Note: "permalinks" may not be as permanent as we would like,
direct links of old sources may well be a few messages off.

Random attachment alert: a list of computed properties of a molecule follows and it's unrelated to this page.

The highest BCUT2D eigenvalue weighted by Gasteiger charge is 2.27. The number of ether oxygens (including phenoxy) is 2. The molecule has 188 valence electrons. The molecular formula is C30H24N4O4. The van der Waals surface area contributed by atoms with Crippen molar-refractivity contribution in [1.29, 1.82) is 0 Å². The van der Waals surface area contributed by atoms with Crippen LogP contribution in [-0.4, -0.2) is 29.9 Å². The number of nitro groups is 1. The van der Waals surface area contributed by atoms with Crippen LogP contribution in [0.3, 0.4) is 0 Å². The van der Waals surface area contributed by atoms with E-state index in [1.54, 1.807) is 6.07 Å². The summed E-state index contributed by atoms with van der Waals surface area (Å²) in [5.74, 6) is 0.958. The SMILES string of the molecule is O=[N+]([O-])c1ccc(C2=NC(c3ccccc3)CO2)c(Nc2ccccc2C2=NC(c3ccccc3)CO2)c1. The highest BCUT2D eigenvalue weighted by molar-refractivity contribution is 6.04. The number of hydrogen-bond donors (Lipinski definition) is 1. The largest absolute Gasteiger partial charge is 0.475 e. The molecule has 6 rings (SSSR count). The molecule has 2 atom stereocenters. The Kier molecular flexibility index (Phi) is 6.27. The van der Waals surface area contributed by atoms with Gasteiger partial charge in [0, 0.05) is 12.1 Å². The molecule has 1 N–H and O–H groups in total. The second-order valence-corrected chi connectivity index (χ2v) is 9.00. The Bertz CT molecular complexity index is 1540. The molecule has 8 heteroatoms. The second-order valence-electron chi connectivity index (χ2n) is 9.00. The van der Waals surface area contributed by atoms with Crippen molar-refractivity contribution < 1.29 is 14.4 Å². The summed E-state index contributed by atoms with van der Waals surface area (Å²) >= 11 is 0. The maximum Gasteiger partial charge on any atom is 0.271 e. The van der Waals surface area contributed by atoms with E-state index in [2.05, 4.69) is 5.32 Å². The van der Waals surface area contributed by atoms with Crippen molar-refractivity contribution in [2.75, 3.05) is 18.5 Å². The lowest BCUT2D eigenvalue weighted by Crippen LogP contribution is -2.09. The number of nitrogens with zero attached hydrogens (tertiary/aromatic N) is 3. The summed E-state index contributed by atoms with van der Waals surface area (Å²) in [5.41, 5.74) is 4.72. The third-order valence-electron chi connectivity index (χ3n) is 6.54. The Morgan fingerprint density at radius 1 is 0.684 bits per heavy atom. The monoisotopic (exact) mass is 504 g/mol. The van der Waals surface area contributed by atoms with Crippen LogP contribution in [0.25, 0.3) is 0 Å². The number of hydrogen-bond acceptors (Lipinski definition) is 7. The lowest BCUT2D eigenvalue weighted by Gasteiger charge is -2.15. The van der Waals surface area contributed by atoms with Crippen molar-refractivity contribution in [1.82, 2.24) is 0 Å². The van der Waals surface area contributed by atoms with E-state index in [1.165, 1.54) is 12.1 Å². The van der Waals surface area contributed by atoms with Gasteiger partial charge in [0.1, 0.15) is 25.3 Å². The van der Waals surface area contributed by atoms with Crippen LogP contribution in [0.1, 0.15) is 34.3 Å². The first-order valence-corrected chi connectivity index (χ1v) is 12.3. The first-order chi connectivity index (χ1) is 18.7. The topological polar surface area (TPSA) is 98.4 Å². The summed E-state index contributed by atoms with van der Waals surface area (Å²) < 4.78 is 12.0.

On 07/23/2011 03:30 PM, Andreas Hofmeister wrote: > On 23.07.2011 06:30, Digimer wrote: >> Any way to debug this? If it looks like a DRBD bug, > > I don't think so. I have DRBD running with jumbo frames on several > machines and it just work (albeit with 0.8.10). > > Check you networking. > > Try "ping -c1 -Mdo -s 8192 <other node>", that should tell you if you > get jumbo frames to the other side or if there is a problem on the IP > layer. > > If you get something like "From <other node> icmp_seq=1 Frag needed and > DF set (mtu = <actual MTU>)", check your devices MTU and check your > routing as it is actually possible to define a MTU per route. > > If you just get no answer or the response is too short, check the specs > of your network hardware. The supported size for jumbo frames varies > widely, not just between vendors but also between NIC chips from the > same vendor. In some cases, even different chips support by the same > driver differ in the maximum frame size. > > Ciao > Andi Thanks for the reply Andy. The hardware (Intel Pro1000/CT NICs and a D-Link DGS-3100-24) both support 9kb+ frames (and JFs are enabled in the switch). With the MTU on either node's DRBD interface (eth1) set to 9000, I confirmed that JFs worked using a method very similar to what you suggested: node1: ==== [root at an-node06 ~]# ifconfig eth1 mtu 9000 [root at an-node06 ~]# ifconfig eth1 eth1 Link encap:Ethernet HWaddr 00:1B:21:72:9B:59 inet addr:192.168.2.76 Bcast:192.168.2.255 Mask:255.255.255.0 inet6 addr: fe80::21b:21ff:fe72:9b59/64 Scope:Link UP BROADCAST RUNNING MULTICAST MTU:9000 Metric:1 RX packets:12614 errors:0 dropped:0 overruns:0 frame:0 TX packets:14197 errors:0 dropped:0 overruns:0 carrier:0 collisions:0 txqueuelen:1000 RX bytes:15357943 (14.6 MiB) TX bytes:15483995 (14.7 MiB) Interrupt:17 Memory:feae0000-feb00000 [root at an-node06 ~]# ping -s 8900 -c 1 an-node07.sn PING an-node07.sn (192.168.2.77) 8900(8928) bytes of data. 8908 bytes from an-node07.sn (192.168.2.77): icmp_seq=1 ttl=64 time=0.686 ms --- an-node07.sn ping statistics --- 1 packets transmitted, 1 received, 0% packet loss, time 0ms rtt min/avg/max/mdev = 0.686/0.686/0.686/0.000 ms ==== node2: ==== [root at an-node07 ~]# ifconfig eth1 mtu 9000 [root at an-node07 ~]# ifconfig eth1 eth1 Link encap:Ethernet HWaddr 00:1B:21:72:96:F2 inet addr:192.168.2.77 Bcast:192.168.2.255 Mask:255.255.255.0 inet6 addr: fe80::21b:21ff:fe72:96f2/64 Scope:Link UP BROADCAST RUNNING MULTICAST MTU:9000 Metric:1 RX packets:30593 errors:0 dropped:0 overruns:0 frame:0 TX packets:26756 errors:0 dropped:0 overruns:0 carrier:0 collisions:0 txqueuelen:1000 RX bytes:31161397 (29.7 MiB) TX bytes:30838239 (29.4 MiB) Interrupt:17 Memory:feae0000-feb00000 [root at an-node07 ~]# clear; tcpdump -i eth1 icmp tcpdump: verbose output suppressed, use -v or -vv for full protocol decode listening on eth1, link-type EN10MB (Ethernet), capture size 96 bytes 15:45:10.474134 IP an-node06.sn > an-node07.sn: ICMP echo request, id 11554, seq 1, length 8908 15:45:10.475236 IP an-node07.sn > an-node06.sn: ICMP echo reply, id 11554, seq 1, length 8908 ==== Just one packet used. So I know that the interfaces are properly using 9000 byte frames. This is why I thought the problem was within DRBD itself. 1. http://www.intel.com/products/desktop/adapters/gigabit-ct/gigabit-ct-overview.htm 2. http://dlink.ca/products/?pid=DGS-3100-24 -- Digimer E-Mail: digimer at alteeve.com Freenode handle: digimer Papers and Projects: http://alteeve.com Node Assassin: http://nodeassassin.org "At what point did we forget that the Space Shuttle was, essentially, a program that strapped human beings to an explosion and tried to stab through the sky with fire and math?"